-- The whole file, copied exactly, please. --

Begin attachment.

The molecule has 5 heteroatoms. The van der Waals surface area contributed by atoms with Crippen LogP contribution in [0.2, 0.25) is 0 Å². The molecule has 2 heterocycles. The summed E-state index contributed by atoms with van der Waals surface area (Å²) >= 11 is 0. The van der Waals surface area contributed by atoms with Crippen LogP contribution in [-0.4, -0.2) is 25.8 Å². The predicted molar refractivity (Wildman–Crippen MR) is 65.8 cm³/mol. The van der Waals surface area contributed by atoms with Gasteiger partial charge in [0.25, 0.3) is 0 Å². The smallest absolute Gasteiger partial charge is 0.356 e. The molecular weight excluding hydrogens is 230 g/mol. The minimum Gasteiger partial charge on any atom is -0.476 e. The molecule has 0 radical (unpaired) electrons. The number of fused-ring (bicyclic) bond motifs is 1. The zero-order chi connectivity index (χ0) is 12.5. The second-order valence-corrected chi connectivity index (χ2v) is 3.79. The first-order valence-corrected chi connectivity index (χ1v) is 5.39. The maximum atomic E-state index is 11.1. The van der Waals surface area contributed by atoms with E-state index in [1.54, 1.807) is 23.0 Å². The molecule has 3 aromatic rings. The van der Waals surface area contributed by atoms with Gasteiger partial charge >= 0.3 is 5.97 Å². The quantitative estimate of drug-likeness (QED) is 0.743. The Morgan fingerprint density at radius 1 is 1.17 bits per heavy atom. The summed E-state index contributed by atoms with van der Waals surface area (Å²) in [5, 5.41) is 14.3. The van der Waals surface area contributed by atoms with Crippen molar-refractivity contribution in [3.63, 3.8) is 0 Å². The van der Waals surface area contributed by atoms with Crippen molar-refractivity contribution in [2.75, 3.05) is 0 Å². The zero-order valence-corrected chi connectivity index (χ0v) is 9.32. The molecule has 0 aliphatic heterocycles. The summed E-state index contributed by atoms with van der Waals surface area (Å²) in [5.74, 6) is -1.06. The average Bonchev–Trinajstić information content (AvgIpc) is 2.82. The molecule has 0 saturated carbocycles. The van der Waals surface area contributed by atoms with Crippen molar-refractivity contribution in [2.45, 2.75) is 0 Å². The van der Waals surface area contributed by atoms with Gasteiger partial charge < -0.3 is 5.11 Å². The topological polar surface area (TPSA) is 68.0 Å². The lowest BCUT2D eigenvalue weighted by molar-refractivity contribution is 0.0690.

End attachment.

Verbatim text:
The molecule has 5 heteroatoms. The van der Waals surface area contributed by atoms with Crippen LogP contribution in [0.2, 0.25) is 0 Å². The molecule has 2 heterocycles. The summed E-state index contributed by atoms with van der Waals surface area (Å²) >= 11 is 0. The van der Waals surface area contributed by atoms with Crippen LogP contribution in [-0.4, -0.2) is 25.8 Å². The predicted molar refractivity (Wildman–Crippen MR) is 65.8 cm³/mol. The van der Waals surface area contributed by atoms with Gasteiger partial charge in [0.25, 0.3) is 0 Å². The smallest absolute Gasteiger partial charge is 0.356 e. The molecular weight excluding hydrogens is 230 g/mol. The minimum Gasteiger partial charge on any atom is -0.476 e. The molecule has 0 radical (unpaired) electrons. The number of fused-ring (bicyclic) bond motifs is 1. The zero-order chi connectivity index (χ0) is 12.5. The second-order valence-corrected chi connectivity index (χ2v) is 3.79. The first-order valence-corrected chi connectivity index (χ1v) is 5.39. The maximum atomic E-state index is 11.1. The van der Waals surface area contributed by atoms with E-state index in [1.54, 1.807) is 23.0 Å². The molecule has 3 aromatic rings. The van der Waals surface area contributed by atoms with Gasteiger partial charge >= 0.3 is 5.97 Å². The quantitative estimate of drug-likeness (QED) is 0.743. The Morgan fingerprint density at radius 1 is 1.17 bits per heavy atom. The summed E-state index contributed by atoms with van der Waals surface area (Å²) in [5, 5.41) is 14.3. The van der Waals surface area contributed by atoms with Crippen molar-refractivity contribution in [3.63, 3.8) is 0 Å². The van der Waals surface area contributed by atoms with Crippen molar-refractivity contribution in [2.75, 3.05) is 0 Å². The zero-order valence-corrected chi connectivity index (χ0v) is 9.32. The molecule has 0 aliphatic heterocycles. The summed E-state index contributed by atoms with van der Waals surface area (Å²) in [5.74, 6) is -1.06. The average Bonchev–Trinajstić information content (AvgIpc) is 2.82. The molecule has 0 saturated carbocycles. The van der Waals surface area contributed by atoms with Crippen molar-refractivity contribution in [2.45, 2.75) is 0 Å². The van der Waals surface area contributed by atoms with Gasteiger partial charge < -0.3 is 5.11 Å². The topological polar surface area (TPSA) is 68.0 Å². The lowest BCUT2D eigenvalue weighted by molar-refractivity contribution is 0.0690.